Speaking of which; did you know that Aghata Christie wrote that renowned novel in Aleppo, my hometown? She’d even stayed in the quaint Baron hotel, another good reason for me to be a fan of both trains and mystery novels.
So perhaps again, it’s not a coincidence that Aleppo is where the headquarters of the Chemen de Fer du Syrie (Syrian Railways) are located. Geographically speaking, it’s a hub, and it’s the closest major town in the Levant to Turkey and Europe. It’s where the Railways track that stretches all the way from Western Europe, peels off to the east to continue its arduous trek to Baghdad, and dips to the south to eventually reach Mecca in current day Saudi Arabia.
But the evolution of the railway business in Aleppo was organically haphazard. There is a central station on huge plot of land downtown. Alongside this station you’d find maintenance depots, the simulator building, the painting workshops, the tanks, the shunting tracks, the railway institute, etc, all smack-bang in the middle of town. The central station itself is reached through an elevated track that cuts through town. Nothing like the Dubai Metro that is elevated on proper pillars and post-tensioned slabs, it’s actually much more plain and basic than that: the rail tracks of Aleppo run on an elevated mound of earth augmented with ballast and volcanic gravel, compacted together with the weight of million trains that had trudged over them throughout the decades. To the unassisted eye, the earthwork looks like a defensive rampart that belongs to long-gone ear.
I have many friends and family who work for the CFS (Chemen de Fer de Syrie). When I was little, my uncle was an inspector, and I used to take the round trip to Lattakia with him frequently. I’d just go and come back on the same train; I wouldn’t even depart the Lattakia station. But the trip was always worth it, since the natural scenery is breathtaking along the track. It’s fascinating, although, admittedly, the good part of the route is the one that falls within Lattakia’s province....:)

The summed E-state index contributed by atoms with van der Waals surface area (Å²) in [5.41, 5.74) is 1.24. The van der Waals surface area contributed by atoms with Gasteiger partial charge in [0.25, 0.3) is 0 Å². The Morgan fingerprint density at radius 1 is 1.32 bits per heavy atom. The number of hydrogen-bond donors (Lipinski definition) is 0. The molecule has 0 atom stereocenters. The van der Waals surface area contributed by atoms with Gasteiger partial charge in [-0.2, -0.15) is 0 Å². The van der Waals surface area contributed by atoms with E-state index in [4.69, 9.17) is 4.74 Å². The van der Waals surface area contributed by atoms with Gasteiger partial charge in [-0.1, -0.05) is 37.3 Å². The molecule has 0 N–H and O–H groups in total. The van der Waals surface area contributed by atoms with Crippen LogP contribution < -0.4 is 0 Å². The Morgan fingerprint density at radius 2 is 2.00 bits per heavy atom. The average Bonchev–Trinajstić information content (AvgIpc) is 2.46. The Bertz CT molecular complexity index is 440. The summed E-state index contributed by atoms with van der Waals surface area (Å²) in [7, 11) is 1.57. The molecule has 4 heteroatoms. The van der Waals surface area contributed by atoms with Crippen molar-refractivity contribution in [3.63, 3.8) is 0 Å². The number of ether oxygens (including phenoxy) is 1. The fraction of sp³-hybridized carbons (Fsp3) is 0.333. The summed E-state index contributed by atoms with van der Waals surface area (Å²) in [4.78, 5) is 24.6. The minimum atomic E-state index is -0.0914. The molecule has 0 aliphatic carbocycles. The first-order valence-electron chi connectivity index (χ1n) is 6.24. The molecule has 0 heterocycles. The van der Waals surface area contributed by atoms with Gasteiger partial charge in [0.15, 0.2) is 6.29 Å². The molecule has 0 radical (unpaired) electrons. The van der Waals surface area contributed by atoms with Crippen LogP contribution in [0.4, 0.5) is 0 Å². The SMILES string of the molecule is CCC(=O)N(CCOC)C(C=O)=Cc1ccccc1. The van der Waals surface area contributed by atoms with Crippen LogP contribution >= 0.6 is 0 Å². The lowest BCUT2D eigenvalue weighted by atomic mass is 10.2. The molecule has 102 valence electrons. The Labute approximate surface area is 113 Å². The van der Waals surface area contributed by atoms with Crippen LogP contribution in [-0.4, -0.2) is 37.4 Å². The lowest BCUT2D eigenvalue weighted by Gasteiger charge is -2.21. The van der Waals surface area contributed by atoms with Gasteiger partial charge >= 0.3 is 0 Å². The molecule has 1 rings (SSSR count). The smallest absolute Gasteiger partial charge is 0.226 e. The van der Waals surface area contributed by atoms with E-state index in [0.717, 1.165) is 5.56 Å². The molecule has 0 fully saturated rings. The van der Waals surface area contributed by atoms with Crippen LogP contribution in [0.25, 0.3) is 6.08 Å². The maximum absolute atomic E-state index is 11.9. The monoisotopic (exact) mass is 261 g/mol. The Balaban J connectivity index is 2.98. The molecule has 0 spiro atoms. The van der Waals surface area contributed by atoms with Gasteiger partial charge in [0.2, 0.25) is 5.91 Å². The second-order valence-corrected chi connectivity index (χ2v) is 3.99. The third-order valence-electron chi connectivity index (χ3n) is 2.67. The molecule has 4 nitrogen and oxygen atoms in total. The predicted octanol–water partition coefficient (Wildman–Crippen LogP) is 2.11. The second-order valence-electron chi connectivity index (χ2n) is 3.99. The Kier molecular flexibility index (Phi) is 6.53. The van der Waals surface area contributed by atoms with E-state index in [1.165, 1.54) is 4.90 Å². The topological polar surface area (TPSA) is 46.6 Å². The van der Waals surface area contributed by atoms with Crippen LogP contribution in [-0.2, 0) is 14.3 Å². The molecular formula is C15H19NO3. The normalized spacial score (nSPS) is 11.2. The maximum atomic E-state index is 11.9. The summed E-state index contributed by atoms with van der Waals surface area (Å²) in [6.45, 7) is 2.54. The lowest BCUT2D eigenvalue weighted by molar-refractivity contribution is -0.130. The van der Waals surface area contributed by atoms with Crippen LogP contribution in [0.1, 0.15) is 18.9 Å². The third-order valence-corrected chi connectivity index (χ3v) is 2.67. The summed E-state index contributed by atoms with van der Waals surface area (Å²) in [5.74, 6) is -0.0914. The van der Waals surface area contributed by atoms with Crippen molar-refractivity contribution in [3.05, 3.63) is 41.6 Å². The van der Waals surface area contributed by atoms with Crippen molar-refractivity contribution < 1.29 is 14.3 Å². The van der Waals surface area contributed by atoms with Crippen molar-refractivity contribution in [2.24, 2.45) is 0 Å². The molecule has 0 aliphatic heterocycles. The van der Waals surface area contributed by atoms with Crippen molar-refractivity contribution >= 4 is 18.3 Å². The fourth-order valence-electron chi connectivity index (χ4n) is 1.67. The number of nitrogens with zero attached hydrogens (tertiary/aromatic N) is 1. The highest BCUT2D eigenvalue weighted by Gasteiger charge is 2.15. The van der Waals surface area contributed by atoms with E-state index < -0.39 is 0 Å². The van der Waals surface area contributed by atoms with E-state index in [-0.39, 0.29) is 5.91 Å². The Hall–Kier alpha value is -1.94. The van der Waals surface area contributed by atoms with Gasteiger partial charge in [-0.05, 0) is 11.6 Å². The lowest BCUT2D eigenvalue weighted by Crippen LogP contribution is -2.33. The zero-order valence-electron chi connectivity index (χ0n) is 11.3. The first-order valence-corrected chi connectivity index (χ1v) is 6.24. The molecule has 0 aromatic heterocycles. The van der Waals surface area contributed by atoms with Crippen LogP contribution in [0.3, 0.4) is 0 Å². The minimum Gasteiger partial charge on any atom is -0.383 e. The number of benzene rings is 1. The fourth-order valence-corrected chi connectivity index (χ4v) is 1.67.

Homam Al Hut is a very popular guy, and he’s an engineer. So for years his suggestion, albeit delivered in a comedy set up, was a widely held belief. A Japanese expert who is, alas, not as famous, had once shattered this myth forever. A friend of mine who works for CFS told me that an expert from Jaica (Japanese International Cooperation Agency) had had a meeting once with engineers and planners from the Syrian railway, and my friend was present. Now Jaica is almost a charitable organization, it helps developing countries by giving expertise and sometimes even financial assistance if there are worthy projects. Jaica’s experts are mostly retirees, since there are no timeframes and no targets to be met; it’s whatever-you-can-do-to-help-these-struggling-countries kind of work. But nonetheless, Jaica’s experts, according to my friend, work as hard as an ambitious fresh graduate. So when this small, frail man from Japan was asked whether it was feasible to terminate the railway at the suburban station and bring passengers in by buses, he was soon on his feet pointing to projected charts he’d called on his laptop. He explained that trains are the most environmentally friendly and most feasible modes of transport. That the number of busses you’d need to transport a train-load of passengers would end up emitting more poisonous gasses, more noise, and causing more traffic than the train itself.
I’m a little disappointed though; the feeder bus route nearest to where I live is good 15 minutes walk away. I could do that in mild weather conditions, but not under the severe sun or the dusty air (which are, unfortunately, most often the case). So I'll put on my own expert outfit and dispense some unsolicited advice to the RTA, they may want to try to think of bisecting and splitting the feeder routes to cover more areas. Most of the feeders’ routes are short anyway, so instead of having one bus serving 10 blocks every 5 minutes, why not have two busses serving 5 blocks every 10 minutes? At a first glance the difference might sound marginal, but it’d really encourage the lazy and fastidious population like myself to seek the Metro instead of driving.